Passport

Ryanair vs. the volcano

The ash cloud from Iceland’s Grimsvotn volcano has caused flight cancellations in Northern Ireland and Scotland, disrupting the travel plans of thousands of travellers including President Barack Obama. But, not surprisingly, European discout carrier Ryanair isn’t having it: Ryanair said it had completed a one-hour ”verification flight” up to 41,000ft in Scottish airspace this morning. ...

GERARD JULIEN/AFP/Getty Images
GERARD JULIEN/AFP/Getty Images

The ash cloud from Iceland’s Grimsvotn volcano has caused flight cancellations in Northern Ireland and Scotland, disrupting the travel plans of thousands of travellers including President Barack Obama. But, not surprisingly, European discout carrier Ryanair isn’t having it:

Ryanair said it had completed a one-hour ”verification flight” up to 41,000ft in Scottish airspace this morning.

The aircraft took off from Glasgow Prestwick, flew to Inverness, on to Aberdeen and down to Edinburgh.

In a statement, a spokeswoman for the airline said: ”There was no visible volcanic ash cloud or any other presence of volcanic ash and the post-flight inspection revealed no evidence of volcanic ash on the airframe, wings or engines.

”The absence of any volcanic ash in the atmosphere supports Ryanair’s stated view that there is no safety threat to aircraft in this mythical ‘red zone’, which is another misguided invention by the UK Met Office and the CAA (Civil Aviation Authority).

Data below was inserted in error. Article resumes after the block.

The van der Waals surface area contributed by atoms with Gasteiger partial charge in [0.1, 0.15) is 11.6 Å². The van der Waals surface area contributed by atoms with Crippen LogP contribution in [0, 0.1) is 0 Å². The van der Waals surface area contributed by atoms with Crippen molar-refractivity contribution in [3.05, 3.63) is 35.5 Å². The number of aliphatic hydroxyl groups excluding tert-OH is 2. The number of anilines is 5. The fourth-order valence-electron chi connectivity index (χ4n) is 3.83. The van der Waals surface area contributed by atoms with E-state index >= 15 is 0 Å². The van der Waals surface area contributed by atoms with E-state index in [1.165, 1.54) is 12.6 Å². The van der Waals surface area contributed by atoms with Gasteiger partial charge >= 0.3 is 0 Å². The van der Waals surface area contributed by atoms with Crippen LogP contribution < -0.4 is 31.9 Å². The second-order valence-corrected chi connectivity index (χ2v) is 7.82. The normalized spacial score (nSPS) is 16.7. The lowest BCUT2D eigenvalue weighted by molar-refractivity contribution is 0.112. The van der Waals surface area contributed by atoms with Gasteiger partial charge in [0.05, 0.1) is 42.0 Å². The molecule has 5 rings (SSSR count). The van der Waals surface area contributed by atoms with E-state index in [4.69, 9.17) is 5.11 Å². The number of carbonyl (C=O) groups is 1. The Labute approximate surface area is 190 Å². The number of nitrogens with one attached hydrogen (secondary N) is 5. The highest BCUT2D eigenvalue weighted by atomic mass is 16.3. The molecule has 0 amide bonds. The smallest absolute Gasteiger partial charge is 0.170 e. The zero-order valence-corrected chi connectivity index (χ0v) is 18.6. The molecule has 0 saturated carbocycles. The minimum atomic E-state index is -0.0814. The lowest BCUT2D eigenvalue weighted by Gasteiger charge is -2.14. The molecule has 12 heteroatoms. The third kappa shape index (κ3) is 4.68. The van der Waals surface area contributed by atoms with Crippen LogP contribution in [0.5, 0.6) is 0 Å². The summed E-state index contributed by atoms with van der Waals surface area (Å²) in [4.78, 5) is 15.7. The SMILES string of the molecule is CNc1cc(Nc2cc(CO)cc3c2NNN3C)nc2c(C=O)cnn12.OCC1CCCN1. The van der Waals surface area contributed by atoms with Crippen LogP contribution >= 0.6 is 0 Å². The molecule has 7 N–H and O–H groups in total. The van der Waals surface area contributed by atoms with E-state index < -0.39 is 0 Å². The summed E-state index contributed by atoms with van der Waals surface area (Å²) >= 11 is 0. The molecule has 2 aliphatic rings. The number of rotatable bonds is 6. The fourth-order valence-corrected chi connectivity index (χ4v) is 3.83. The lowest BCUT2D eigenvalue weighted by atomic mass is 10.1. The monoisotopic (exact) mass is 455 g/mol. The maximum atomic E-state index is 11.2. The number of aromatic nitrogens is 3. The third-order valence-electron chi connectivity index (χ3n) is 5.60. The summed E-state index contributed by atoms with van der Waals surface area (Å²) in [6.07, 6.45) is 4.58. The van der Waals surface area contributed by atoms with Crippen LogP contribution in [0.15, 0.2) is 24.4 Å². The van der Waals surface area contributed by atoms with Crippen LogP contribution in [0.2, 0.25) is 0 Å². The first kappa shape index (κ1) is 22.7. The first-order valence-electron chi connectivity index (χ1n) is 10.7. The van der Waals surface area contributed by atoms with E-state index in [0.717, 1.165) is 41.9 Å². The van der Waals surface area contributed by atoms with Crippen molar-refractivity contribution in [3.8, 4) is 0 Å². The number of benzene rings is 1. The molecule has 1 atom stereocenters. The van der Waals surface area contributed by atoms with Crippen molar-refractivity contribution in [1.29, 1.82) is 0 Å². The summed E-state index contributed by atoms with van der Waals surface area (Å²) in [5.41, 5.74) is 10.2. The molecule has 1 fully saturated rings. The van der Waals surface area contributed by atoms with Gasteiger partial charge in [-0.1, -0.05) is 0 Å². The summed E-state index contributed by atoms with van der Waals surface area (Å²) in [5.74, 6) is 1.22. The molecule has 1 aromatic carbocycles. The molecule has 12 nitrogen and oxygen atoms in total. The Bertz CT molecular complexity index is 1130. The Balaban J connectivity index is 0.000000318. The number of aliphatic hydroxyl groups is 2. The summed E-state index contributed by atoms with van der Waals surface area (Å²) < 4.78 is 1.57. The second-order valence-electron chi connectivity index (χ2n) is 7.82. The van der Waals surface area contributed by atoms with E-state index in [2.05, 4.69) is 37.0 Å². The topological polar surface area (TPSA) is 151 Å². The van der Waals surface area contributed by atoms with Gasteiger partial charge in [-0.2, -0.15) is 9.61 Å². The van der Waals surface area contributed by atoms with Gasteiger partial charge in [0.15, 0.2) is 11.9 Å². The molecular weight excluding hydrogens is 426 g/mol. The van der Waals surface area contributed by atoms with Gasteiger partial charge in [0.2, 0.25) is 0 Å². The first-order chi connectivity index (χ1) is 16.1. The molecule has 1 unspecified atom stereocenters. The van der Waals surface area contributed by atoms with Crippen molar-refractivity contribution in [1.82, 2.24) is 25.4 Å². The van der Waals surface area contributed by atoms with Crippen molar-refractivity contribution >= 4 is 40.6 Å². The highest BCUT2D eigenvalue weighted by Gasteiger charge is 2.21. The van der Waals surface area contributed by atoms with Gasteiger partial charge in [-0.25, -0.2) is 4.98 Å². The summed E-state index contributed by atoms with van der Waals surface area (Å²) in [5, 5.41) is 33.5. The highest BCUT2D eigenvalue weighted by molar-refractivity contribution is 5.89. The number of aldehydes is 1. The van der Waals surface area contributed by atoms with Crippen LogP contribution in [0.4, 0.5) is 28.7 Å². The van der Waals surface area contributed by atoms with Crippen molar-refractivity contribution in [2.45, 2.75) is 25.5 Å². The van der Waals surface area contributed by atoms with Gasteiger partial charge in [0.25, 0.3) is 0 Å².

”Ryanair has also received written confirmation from both its airframe and engine manufacturers that it is safe to operate in these so-called ‘red zones’ and, in any event, Ryanair’s verification flight this morning also confirms that the ‘red zone’ over Scotland is non-existent.”

Ryanair’s CEO Michael O’Leary has said the flight ban is based on "duff information."

I won’t claim any expertise on this and the Met Office may indeed by overly cautious in this case, but for whatever it’s worth, a study this year by scientists from the University of Iceland and the University of Copenhagen did conclude that ash particles would pose a significant threat to airlines. And this isn’t purely theoretical: Ash from Mount Redoubt in the Aleutian islands nearly took down a KLM flight in 1989. 

I’m also not quite sure that I trust safety claims from an airline company that sees co-pilots as an "unnecessary" expense.  

Trending Now Sponsored Links by Taboola

By Taboola

More from Foreign Policy

By Taboola